American Printer's mission is to be the most reliable and authoritative source of information on integrating tomorrow's technology with today's management.
Oct 1, 1996 12:00 AM
How dependent are you on the economy? When the business cycle turns down, do your sales go with it? Or do you keep growing, grabbing market share from recession-weakened competitors?
Recently the National Assn. of Printers & Lithographers (NAPL) Printing Economic Research Center tracked the sales of 221 commercial printers against GDP from 1989 to 1994. Our sample included companies from across the United States with annual sales ranging from less than $300,000 to more than $400 million, and serving all major printed product and process markets. The time frame included economic expansion (1989-90), recession (1991) and recovery (1992-94).
We surveyed the same firms each time and intentionally excluded 1995 from the analysis because print sales were distorted by paper price inflation. Our results are summarized in the accompanying table. Notice, in particular:
* Most of our sample moved in lock step with the economy. Their sales were up an average of 9.2 percent during the last years of the boom that begin in the early 1980s, down 5.8 percent during the recession that followed, and up 8.5 percent during the recovery of mid-1992.
* Approximately one-fifth of our sample grew without interruption from 1989 to 1994. In fact, these printers not only continued to grow during the recession, but grew faster--by 13.4 percent on average--than they did during either expansion or recovery.
(*) Percent of companies surveyed does not equal 100 percent because not all fit in one of the categories listed.
Neither of these results should cause surprise. It's very hard to insulate yourself from the ups and downs of the economy and very easy to use a down economy as an excuse for poor performance.
Being dependent on the economy is one thing; being ignorant of the dependence is something else. Specifically, it's inexcusable: data to measure how the economy affects a printing company is readily available, very inexpensive and easy to use. Uncovering the reliance is the first step in reducing it, which, as the 22.8 percent of our sample that grew through the last recession shows, is entirely possible.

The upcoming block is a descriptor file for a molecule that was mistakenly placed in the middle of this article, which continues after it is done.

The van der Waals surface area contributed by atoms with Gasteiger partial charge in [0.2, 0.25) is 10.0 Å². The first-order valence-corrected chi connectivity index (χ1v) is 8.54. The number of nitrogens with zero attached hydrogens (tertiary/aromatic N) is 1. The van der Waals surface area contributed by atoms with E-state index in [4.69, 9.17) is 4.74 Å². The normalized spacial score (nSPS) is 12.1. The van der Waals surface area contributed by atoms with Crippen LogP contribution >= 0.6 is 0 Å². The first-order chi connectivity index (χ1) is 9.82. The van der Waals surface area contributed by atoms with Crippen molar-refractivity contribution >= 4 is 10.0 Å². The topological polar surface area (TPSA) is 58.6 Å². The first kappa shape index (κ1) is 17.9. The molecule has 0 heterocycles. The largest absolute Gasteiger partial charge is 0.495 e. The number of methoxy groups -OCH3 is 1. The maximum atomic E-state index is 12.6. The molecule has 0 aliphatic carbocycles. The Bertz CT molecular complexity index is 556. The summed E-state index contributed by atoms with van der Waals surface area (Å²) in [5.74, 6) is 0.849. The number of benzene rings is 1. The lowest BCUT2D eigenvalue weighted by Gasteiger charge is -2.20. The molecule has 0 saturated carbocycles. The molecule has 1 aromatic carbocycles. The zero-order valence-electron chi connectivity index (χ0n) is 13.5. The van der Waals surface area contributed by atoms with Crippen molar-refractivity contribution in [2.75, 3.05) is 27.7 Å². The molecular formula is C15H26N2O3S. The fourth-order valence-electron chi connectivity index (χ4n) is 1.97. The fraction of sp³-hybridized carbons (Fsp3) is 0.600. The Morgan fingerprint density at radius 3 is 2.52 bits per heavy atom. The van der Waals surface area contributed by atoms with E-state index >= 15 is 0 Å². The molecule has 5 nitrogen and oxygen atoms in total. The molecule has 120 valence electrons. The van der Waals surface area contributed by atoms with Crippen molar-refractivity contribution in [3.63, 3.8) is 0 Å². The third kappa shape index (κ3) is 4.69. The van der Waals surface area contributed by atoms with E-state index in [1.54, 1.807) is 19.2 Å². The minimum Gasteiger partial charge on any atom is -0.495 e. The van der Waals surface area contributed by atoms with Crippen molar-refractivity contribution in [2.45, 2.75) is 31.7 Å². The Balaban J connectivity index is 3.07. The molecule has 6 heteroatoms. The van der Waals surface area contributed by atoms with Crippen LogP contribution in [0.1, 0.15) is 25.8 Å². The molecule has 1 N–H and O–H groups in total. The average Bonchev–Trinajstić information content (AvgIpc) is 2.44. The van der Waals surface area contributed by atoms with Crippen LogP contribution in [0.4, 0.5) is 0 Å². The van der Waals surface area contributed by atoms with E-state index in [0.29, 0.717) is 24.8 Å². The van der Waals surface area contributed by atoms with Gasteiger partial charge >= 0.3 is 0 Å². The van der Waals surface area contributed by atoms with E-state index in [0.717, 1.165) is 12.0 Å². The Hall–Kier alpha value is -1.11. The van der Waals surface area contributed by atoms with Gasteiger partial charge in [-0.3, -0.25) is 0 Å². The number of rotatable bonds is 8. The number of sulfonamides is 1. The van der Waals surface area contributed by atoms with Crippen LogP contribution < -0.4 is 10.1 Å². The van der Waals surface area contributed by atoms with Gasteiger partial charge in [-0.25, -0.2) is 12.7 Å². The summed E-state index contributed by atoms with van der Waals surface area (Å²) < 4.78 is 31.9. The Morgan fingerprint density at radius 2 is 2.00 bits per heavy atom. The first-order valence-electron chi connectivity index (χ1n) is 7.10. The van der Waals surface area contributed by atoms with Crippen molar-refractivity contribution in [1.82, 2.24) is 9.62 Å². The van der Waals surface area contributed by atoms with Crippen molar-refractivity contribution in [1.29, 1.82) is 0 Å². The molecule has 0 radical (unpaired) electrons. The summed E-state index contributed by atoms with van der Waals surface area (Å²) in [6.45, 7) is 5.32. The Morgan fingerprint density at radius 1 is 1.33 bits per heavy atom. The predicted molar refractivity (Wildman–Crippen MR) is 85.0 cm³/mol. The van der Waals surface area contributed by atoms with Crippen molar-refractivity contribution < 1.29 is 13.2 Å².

How do you measure dependence on the economy? Start by comparing your sales to GDP. Use inflation-adjusted GDP since it is the best measure of how the economy actually is doing. Look at several years, not just a few quarters, to capture the long-term relationship across the business cycle. Try to concentrate on the trend, not on growth relative to the economy. Have your sales been moving up and down with the economy? After all, your goal is to outperform competitors, not the economy at large. And if your sales are not comparably adjusted for inflation, the comparison with GDP will be meaningless.
GDP figures are released quarterly by the U.S. Dept. of Commerce and are published in the department's monthly Survey of Current Business. Annual subscriptions are $41 and issues are at many libraries. NAPL members are encouraged to call the association (201-342-0700) for help getting started.
How do you reduce dependence on the economy? Basic market research is essential. Resources such as "Predicast F&S Index United States" and "Business Periodicals Index," both available at any library, along with others described in the NAPL Print Demand Yearbook, help users build a detailed profile of practically any industry.
A little more digging would uncover the industry's key trends, opportunities and problems, providing invaluable information to the printer serious about developing unique communication solutions based on thorough knowledge of a client's business.
Of course, the research is time-consuming, but far more productive than hoping the economy stays healthy a little longer. Moreover, it is just as important for companies that have historically grown through economic downturns as it is for everyone else: the economy changes constantly, souring markets that had been sweet for years and creating immense new opportunities in other areas. So, just because the last recession didn't bite, doesn't mean the next one won't.
In short, no printer has to be a slave to the business cycle. Tracking sales against GDP and using resources similar to those cited above to continuously develop markets can minimize dependence on the economy. This action can make the economy's ups and downs your opportunity and the other guy's problem.
ANDREW D. PAPAROZZI Chief economist, National Assn. of Printers & Lithographers Printing Economic Research Center